For teachers, the first day of school always involves plenty of planning. But this year, the COVID-19 pandemic makes school planning difficult at best and often full of uncertainties.
We’ve put together 8 ideas for your back to school checklist to make the transition back to class as smooth as possible. Whether you will continue distance learning, return to school in person, or a combination of the two, these tips can help you and your students feel safe and supported.
1. Familiarize yourself with your district’s back to school guidelines.
Every school district is handling the return to school differently depending on local restrictions and conditions. Some may be returning fully to the classroom while others will remain online, while many may employ a mixture of the two. And plans may change quickly as the pandemic continues to develop.
In the weeks leading up to the first day of school, make sure you’re up to date with your district’s guidelines. That way, you can adjust your plans for the year accordingly and in a way that keeps your students safe.
2. Adjust your classroom setup for social distancing if you will return to school.
Once you’ve reviewed your school guidelines, and if your students will spend time in class, organize your classroom in a way that supports them. For example, the American Association of Pediatrics’ Healthy Children suggests the following:
- Keep desks three to six feet apart
- Limit the number of people in the classroom at any time
- Use outdoor spaces whenever possible
What’s best or safest for your classroom setup depends on your area. That’s why it’s so important to keep up with the latest guidelines so you can prepare your classroom accordingly.
3. Discuss worries with your school administrator.
COVID-19 has disrupted life as we know it, and it’s more than normal to have concerns as we approach the new school year. Set up a meeting with your school administrator before school starts to bring up any essential questions you have about the first days of school.
If you’re not sure where to start, UNICEF has created a list of questions for families to ask school administrators. Many of these may be adapted for your own concerns as a teacher.
4. Plan for a new classroom routine.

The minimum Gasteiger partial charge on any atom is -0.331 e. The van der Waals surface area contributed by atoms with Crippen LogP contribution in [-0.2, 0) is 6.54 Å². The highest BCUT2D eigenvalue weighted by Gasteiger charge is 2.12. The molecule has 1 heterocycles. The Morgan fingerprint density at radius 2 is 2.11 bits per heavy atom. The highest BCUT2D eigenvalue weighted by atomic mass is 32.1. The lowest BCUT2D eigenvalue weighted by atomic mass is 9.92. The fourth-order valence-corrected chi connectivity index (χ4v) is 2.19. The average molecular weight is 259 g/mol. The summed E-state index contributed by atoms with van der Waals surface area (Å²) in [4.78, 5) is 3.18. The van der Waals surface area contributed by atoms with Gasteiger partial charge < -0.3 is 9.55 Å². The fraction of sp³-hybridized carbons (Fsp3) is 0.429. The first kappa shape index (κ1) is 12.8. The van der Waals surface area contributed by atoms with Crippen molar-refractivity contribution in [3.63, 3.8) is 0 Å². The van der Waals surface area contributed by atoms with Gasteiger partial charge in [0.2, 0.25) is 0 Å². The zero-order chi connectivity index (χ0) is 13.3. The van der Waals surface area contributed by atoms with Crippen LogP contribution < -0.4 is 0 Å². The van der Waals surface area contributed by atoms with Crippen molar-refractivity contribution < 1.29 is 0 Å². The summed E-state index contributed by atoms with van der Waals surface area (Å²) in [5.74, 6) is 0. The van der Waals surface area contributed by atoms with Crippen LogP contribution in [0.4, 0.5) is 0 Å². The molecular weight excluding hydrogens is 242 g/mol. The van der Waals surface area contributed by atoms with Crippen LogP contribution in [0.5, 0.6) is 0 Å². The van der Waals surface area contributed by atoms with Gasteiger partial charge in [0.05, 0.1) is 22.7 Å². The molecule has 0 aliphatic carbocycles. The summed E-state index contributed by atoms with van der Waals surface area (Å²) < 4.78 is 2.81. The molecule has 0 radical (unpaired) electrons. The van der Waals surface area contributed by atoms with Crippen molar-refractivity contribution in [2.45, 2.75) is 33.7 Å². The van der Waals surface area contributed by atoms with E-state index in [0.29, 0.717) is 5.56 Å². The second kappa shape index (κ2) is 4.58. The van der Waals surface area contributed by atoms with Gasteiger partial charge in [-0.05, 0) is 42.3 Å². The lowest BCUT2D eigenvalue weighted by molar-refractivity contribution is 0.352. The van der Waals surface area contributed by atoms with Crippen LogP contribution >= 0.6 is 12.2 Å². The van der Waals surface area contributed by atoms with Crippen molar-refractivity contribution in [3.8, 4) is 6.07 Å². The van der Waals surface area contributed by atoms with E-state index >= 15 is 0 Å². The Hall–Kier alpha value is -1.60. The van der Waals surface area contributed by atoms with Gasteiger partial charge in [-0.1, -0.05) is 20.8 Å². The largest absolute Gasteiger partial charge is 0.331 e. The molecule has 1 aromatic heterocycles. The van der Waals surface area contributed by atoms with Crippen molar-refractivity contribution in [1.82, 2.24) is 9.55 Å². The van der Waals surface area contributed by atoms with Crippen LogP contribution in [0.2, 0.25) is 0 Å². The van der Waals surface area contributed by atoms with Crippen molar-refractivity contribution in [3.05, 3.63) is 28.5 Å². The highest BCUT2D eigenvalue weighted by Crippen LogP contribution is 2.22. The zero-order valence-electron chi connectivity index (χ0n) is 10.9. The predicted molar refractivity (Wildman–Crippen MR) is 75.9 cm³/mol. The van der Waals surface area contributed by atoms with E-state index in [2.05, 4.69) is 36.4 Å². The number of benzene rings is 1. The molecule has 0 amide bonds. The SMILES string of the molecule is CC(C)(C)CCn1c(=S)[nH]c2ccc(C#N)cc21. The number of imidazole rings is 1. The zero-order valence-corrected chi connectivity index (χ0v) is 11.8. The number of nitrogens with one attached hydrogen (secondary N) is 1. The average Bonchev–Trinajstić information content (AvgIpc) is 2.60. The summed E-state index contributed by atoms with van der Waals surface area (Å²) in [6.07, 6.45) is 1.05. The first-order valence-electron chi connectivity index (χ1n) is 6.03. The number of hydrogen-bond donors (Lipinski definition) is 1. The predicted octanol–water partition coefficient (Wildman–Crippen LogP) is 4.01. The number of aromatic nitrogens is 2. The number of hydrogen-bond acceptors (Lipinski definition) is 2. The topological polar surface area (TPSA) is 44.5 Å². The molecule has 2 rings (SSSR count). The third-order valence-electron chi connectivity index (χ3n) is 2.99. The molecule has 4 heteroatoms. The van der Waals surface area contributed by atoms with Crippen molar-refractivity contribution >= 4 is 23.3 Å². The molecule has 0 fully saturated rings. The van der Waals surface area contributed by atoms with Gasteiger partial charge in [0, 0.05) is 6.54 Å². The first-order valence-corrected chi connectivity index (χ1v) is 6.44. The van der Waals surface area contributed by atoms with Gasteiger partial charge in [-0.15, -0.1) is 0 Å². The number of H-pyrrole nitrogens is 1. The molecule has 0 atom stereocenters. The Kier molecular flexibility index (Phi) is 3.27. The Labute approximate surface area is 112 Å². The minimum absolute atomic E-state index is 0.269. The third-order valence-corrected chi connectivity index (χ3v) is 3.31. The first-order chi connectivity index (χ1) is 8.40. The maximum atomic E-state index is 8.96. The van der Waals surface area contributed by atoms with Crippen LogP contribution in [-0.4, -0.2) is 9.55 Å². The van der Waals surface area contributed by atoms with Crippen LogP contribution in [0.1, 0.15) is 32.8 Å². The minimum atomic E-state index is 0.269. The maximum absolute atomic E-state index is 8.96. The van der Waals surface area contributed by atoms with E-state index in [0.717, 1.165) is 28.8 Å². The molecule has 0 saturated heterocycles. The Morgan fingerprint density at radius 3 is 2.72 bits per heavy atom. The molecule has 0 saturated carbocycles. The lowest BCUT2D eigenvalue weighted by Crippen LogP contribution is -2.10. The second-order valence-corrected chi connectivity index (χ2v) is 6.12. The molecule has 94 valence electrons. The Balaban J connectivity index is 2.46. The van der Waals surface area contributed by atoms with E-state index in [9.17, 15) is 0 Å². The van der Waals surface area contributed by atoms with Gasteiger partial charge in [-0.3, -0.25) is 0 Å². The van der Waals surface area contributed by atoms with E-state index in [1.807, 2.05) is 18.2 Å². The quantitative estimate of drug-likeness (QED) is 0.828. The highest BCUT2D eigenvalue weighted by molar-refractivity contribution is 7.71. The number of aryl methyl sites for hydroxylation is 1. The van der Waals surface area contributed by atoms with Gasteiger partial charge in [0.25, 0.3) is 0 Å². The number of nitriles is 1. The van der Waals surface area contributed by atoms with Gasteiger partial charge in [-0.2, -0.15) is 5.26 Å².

Teacher Magazine contributors Carl Leonard and Gail Brown recommend establishing a new classroom routine to help your students feel comfortable and safe—especially students with special needs.
Your new routine may differ from previous years as you adapt to local guidelines. The important part is to keep it consistent. According to Edutopia staff writer Elizabeth Skopec, having online lessons at the same time and place every day can help students stay engaged while distance learning.
If your classroom will be all-virtual this year, for example, you could do a video call with your students at the same time each week to share encouraging thoughts or give students time to socialize. Or if you will be doing a mix of virtual and in-person learning, you could do a read-aloud every day that you’re in the classroom.
5. Provide families with back to school information ahead of time.
One way to keep families at ease is by providing them with information about the first days of school in a letter or email. That way, you can limit the anxiety and stress families experience by limiting uncertainty.
A few points that Anxiety Canada recommends covering include:
- Changes made at schools
- Family expectations
- Upcoming and long-term plans
6. Start the Year with a Focus on Relationships.
Writing for Education Week, Larry Ferlazzo stresses the importance of relationship-building between students and teachers. It is crucial for student motivation. While it can be difficult to help students get to know each other if you’re unable to meet in-person, tools like video meetings and online learning games can help students connect from a distance.
For ideas on how to introduce yourself to your new students while social distancing, check out this resource from We Are Teachers. Each activity is equally suitable for in-person or online learning.
7. Know your plan for if a student or colleague tests positive for COVID-19.
The CDC guidelines for returning to school recommend that school administrators create a proactive plan for what will happen if students or faculty members test positive for COVID-19. Discuss any existing plans ahead of time with your administrator so you can have peace of mind if such a situation arises.
As discussed by Edsurge contributor Stephen Noonoo, teachers who are high-risk for severe COVID-19 symptoms face additional concerns as they re-enter the classroom. If you are at risk, bring your concerns to your school administrator and come up with a plan to limit your exposure and stay safe.
8. Consider a distant, hybrid, or blended classroom strategy.
If your school will remain at least partially online, it’s normal to feel overwhelmed—especially if you have limited experience with distance teaching. Hybrid and blended classroom strategies can help you create your lesson plans for these first days of school.
Blended learning is a strategy which allows students to learn both as a class and independently, and—according to Blended Learning Universe—it often involves online instruction. Hybrid learning is a subsection of this strategy that provides students with both in-person and online instruction. Researching both of these strategies can help you create strong lesson plans if your district intends to remain online in some capacity.
If your school district will be distant in any form this year, check out this Remote Teaching Setup resource from Stanford University. This can be helpful for educators less familiar with distance or hybrid learning to make the transition less daunting.